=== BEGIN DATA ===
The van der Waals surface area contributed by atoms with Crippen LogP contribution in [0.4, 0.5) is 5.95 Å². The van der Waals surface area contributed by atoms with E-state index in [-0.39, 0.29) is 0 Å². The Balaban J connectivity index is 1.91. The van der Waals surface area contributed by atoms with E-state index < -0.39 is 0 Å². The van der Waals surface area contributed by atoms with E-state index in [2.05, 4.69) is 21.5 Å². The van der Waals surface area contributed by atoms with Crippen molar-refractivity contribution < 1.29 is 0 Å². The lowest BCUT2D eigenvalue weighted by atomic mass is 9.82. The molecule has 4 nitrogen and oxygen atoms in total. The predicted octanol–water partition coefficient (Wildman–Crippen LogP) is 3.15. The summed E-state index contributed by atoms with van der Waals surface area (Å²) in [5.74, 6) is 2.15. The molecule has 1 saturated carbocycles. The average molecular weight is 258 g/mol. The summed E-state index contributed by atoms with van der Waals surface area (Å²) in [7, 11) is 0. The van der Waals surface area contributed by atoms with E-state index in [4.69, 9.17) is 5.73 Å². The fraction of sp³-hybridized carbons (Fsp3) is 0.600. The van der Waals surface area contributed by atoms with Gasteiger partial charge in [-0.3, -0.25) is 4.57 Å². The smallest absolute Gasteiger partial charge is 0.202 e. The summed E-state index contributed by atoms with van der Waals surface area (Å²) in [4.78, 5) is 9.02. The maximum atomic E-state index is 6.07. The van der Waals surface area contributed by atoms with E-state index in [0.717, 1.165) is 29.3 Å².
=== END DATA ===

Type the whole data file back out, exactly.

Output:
The van der Waals surface area contributed by atoms with Crippen LogP contribution in [0.4, 0.5) is 5.95 Å². The van der Waals surface area contributed by atoms with E-state index in [-0.39, 0.29) is 0 Å². The Balaban J connectivity index is 1.91. The van der Waals surface area contributed by atoms with E-state index < -0.39 is 0 Å². The van der Waals surface area contributed by atoms with E-state index in [2.05, 4.69) is 21.5 Å². The van der Waals surface area contributed by atoms with Crippen molar-refractivity contribution < 1.29 is 0 Å². The lowest BCUT2D eigenvalue weighted by atomic mass is 9.82. The molecule has 4 nitrogen and oxygen atoms in total. The predicted octanol–water partition coefficient (Wildman–Crippen LogP) is 3.15. The summed E-state index contributed by atoms with van der Waals surface area (Å²) in [5.74, 6) is 2.15. The molecule has 1 saturated carbocycles. The average molecular weight is 258 g/mol. The summed E-state index contributed by atoms with van der Waals surface area (Å²) in [7, 11) is 0. The van der Waals surface area contributed by atoms with E-state index in [4.69, 9.17) is 5.73 Å². The fraction of sp³-hybridized carbons (Fsp3) is 0.600. The van der Waals surface area contributed by atoms with Gasteiger partial charge in [-0.3, -0.25) is 4.57 Å². The smallest absolute Gasteiger partial charge is 0.202 e. The summed E-state index contributed by atoms with van der Waals surface area (Å²) in [4.78, 5) is 9.02. The maximum atomic E-state index is 6.07. The van der Waals surface area contributed by atoms with E-state index in [0.717, 1.165) is 29.3 Å².